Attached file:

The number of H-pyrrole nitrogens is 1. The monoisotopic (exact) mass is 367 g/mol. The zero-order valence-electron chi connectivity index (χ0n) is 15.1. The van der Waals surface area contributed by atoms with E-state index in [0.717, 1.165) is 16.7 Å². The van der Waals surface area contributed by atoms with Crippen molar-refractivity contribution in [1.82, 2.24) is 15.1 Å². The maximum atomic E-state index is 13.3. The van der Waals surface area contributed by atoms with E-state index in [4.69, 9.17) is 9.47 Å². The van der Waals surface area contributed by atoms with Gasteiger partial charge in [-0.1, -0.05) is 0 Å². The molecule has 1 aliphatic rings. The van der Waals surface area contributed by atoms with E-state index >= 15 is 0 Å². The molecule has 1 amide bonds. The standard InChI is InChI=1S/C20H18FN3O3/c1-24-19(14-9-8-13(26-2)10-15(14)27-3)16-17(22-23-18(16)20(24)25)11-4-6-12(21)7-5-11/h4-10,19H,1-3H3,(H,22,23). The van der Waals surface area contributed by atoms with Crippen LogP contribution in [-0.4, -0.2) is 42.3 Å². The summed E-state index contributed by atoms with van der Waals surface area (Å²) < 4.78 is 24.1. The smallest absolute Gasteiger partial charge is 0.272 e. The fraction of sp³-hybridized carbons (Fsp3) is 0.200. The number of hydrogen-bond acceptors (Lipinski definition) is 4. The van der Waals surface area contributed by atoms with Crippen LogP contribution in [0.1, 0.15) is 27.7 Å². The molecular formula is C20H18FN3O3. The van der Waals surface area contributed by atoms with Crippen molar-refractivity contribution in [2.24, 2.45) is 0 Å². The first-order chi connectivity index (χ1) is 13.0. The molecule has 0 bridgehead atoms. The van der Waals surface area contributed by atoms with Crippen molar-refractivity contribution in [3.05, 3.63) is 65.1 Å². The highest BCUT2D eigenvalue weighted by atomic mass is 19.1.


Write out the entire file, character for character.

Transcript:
The number of H-pyrrole nitrogens is 1. The monoisotopic (exact) mass is 367 g/mol. The zero-order valence-electron chi connectivity index (χ0n) is 15.1. The van der Waals surface area contributed by atoms with E-state index in [0.717, 1.165) is 16.7 Å². The van der Waals surface area contributed by atoms with Crippen molar-refractivity contribution in [1.82, 2.24) is 15.1 Å². The maximum atomic E-state index is 13.3. The van der Waals surface area contributed by atoms with E-state index in [4.69, 9.17) is 9.47 Å². The van der Waals surface area contributed by atoms with Gasteiger partial charge in [-0.1, -0.05) is 0 Å². The molecule has 1 aliphatic rings. The van der Waals surface area contributed by atoms with E-state index >= 15 is 0 Å². The molecule has 1 amide bonds. The standard InChI is InChI=1S/C20H18FN3O3/c1-24-19(14-9-8-13(26-2)10-15(14)27-3)16-17(22-23-18(16)20(24)25)11-4-6-12(21)7-5-11/h4-10,19H,1-3H3,(H,22,23). The van der Waals surface area contributed by atoms with Crippen LogP contribution in [-0.4, -0.2) is 42.3 Å². The summed E-state index contributed by atoms with van der Waals surface area (Å²) < 4.78 is 24.1. The smallest absolute Gasteiger partial charge is 0.272 e. The fraction of sp³-hybridized carbons (Fsp3) is 0.200. The number of hydrogen-bond acceptors (Lipinski definition) is 4. The van der Waals surface area contributed by atoms with Crippen LogP contribution in [0.1, 0.15) is 27.7 Å². The molecular formula is C20H18FN3O3. The van der Waals surface area contributed by atoms with Crippen molar-refractivity contribution in [2.24, 2.45) is 0 Å². The first-order chi connectivity index (χ1) is 13.0. The molecule has 0 bridgehead atoms. The van der Waals surface area contributed by atoms with Crippen molar-refractivity contribution in [3.05, 3.63) is 65.1 Å². The highest BCUT2D eigenvalue weighted by atomic mass is 19.1.